Prevalence and Predictors of Weight-Loss Maintenance in a Biracial Cohort: Results from the Coronary Artery Risk Development in Young Adults StudyAmerican Journal of Preventive Medicine
AbstractBackground: Few population-based studies have examined the behavioral and psychosocial predictors of long-term weight-loss maintenance. Purpose: The goal of this study was to determine the prevalence and predictors of weight-loss maintenance in a biracial cohort of younger adults. Methods: This study examined a population-based sample of overweight/obese African-American and white men and women who had 5% weight loss between 1995 and 2000. Subsequent changes in weight, physical activity, and behavioral and psychosocial factors were examined between 2000 and 2005. Analyses were conducted in 2008 –2009. Results: Among the 1869 overweight/obese individuals without major disease in 1995, a total of 536 (29%) lost 5% between 1995 and 2000. Among those who lost weight, 34% (n=180) maintained at least 75% of their weight loss between 2000 and 2005, whereas 66% subsequently regained. Higher odds of successful weight-loss maintenance were related to African-American race (OR=1.7, p=0.03); smoking (OR=3.4, p=0.0001); history of diabetes (OR=2.2, p=0.04); increases in moderate physical activity between 2000 and 2005 (OR=1.4, p=0.005); increases in emotional support over the same period (OR=1.6, p=0.01); and less sugar-sweetened soft drink consumption in 2005 (OR=0.8, p=0.006). Conclusions: One third of overweight men and women who lost weight were able to maintain 75% or more of their weight loss over 5 years. Interventions to promote weight-loss maintenance may benefıt from targeting increased physical activity and emotional support and decreased sugarsweetened soft drink consumption.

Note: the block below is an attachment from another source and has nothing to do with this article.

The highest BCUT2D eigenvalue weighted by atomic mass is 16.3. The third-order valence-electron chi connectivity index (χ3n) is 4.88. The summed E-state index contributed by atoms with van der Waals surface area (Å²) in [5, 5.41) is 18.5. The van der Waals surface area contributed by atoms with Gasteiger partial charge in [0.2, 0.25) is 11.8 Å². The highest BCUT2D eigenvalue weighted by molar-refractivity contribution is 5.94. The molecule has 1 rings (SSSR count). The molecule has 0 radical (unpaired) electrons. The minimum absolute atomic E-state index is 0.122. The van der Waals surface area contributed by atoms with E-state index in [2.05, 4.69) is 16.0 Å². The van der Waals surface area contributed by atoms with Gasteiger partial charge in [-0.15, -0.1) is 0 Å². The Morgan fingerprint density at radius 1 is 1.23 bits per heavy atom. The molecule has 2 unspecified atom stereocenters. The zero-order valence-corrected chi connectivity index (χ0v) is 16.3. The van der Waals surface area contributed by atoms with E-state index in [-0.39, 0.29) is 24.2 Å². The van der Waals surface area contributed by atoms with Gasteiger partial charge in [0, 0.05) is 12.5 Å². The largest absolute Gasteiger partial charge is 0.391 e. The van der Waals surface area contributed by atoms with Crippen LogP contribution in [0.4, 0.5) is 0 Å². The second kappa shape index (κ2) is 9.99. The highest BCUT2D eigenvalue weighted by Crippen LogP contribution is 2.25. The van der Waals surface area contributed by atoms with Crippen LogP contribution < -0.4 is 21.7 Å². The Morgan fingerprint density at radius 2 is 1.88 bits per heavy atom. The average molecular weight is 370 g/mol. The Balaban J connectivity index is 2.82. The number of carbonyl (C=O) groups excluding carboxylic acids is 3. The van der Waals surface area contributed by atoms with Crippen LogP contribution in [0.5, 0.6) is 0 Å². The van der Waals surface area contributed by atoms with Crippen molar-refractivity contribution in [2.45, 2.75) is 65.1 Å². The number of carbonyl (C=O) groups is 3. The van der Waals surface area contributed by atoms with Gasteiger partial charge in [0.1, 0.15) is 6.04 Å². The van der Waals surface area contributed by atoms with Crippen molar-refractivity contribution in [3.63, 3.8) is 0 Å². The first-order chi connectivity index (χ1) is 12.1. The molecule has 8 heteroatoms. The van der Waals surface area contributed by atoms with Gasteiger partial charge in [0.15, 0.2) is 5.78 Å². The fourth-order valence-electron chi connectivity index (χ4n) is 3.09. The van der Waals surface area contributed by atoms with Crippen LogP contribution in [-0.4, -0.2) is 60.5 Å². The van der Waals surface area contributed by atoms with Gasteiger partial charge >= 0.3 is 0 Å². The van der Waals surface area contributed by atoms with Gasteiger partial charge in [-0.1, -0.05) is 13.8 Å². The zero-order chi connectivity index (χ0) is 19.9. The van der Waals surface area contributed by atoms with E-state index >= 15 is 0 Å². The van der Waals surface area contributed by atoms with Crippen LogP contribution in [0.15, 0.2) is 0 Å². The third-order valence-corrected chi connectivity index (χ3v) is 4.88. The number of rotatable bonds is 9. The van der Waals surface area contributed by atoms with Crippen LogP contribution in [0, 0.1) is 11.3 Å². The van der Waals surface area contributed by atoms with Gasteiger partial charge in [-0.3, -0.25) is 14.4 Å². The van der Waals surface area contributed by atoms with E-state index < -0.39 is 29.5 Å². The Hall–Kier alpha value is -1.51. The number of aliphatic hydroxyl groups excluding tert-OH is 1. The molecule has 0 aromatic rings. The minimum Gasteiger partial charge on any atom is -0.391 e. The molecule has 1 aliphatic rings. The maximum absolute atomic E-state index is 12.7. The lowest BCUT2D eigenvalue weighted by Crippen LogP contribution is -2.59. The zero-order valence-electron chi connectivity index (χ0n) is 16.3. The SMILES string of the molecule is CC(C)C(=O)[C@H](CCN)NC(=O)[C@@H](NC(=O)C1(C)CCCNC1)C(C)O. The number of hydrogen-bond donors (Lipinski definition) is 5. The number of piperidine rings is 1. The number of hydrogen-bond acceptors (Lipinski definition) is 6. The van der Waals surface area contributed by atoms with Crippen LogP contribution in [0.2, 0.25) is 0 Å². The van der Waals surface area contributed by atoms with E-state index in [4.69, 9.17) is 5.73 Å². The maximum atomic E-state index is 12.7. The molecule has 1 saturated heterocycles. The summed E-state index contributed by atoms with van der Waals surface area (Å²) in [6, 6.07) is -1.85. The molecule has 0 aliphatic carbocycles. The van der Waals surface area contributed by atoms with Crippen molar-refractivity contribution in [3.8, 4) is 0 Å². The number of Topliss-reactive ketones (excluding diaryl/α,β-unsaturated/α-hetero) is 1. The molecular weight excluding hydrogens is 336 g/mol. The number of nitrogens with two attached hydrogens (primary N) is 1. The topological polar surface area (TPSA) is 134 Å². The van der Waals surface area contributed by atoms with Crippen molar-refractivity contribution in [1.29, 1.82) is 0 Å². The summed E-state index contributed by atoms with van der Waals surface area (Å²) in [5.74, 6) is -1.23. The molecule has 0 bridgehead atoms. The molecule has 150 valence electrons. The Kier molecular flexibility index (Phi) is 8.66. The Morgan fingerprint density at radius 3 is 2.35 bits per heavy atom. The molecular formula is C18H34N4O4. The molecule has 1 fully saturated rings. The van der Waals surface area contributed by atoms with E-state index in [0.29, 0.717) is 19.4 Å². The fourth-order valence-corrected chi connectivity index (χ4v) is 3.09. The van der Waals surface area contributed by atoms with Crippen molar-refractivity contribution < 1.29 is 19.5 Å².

Citation InformationSuzanne Phelan, Rena R. Wing, Catherine M. Loria, Yongin Kim, et al.. "Prevalence and Predictors of Weight-Loss Maintenance in a Biracial Cohort: Results from the Coronary Artery Risk Development in Young Adults Study" American Journal of Preventive Medicine Vol. 39 Iss. 6 (2010) p. 546 - 554
Available at: http://works.bepress.com/sphelan/30/